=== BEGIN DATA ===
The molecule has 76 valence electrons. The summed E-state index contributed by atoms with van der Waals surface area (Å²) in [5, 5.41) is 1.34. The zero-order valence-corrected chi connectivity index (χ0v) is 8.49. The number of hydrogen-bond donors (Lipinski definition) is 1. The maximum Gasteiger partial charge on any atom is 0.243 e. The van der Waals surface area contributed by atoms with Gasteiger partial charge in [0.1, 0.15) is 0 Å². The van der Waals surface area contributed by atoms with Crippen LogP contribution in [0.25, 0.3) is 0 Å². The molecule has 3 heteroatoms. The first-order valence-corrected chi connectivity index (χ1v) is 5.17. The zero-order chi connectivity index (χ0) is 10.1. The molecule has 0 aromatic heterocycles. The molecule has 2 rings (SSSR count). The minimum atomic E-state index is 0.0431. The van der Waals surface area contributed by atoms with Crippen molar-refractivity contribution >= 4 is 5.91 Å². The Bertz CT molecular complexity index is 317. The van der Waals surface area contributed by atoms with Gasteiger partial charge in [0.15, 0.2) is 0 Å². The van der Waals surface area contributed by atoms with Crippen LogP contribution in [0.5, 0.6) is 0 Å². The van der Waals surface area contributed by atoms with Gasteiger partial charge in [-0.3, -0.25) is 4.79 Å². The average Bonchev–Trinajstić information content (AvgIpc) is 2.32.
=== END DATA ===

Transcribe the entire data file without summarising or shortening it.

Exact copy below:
The molecule has 76 valence electrons. The summed E-state index contributed by atoms with van der Waals surface area (Å²) in [5, 5.41) is 1.34. The zero-order valence-corrected chi connectivity index (χ0v) is 8.49. The number of hydrogen-bond donors (Lipinski definition) is 1. The maximum Gasteiger partial charge on any atom is 0.243 e. The van der Waals surface area contributed by atoms with Gasteiger partial charge in [0.1, 0.15) is 0 Å². The van der Waals surface area contributed by atoms with Crippen LogP contribution in [0.25, 0.3) is 0 Å². The molecule has 3 heteroatoms. The first-order valence-corrected chi connectivity index (χ1v) is 5.17. The zero-order chi connectivity index (χ0) is 10.1. The molecule has 0 aromatic heterocycles. The molecule has 2 rings (SSSR count). The minimum atomic E-state index is 0.0431. The van der Waals surface area contributed by atoms with Crippen molar-refractivity contribution >= 4 is 5.91 Å². The Bertz CT molecular complexity index is 317. The van der Waals surface area contributed by atoms with Gasteiger partial charge in [0.15, 0.2) is 0 Å². The van der Waals surface area contributed by atoms with Crippen LogP contribution in [0.5, 0.6) is 0 Å². The van der Waals surface area contributed by atoms with Gasteiger partial charge in [-0.3, -0.25) is 4.79 Å². The average Bonchev–Trinajstić information content (AvgIpc) is 2.32.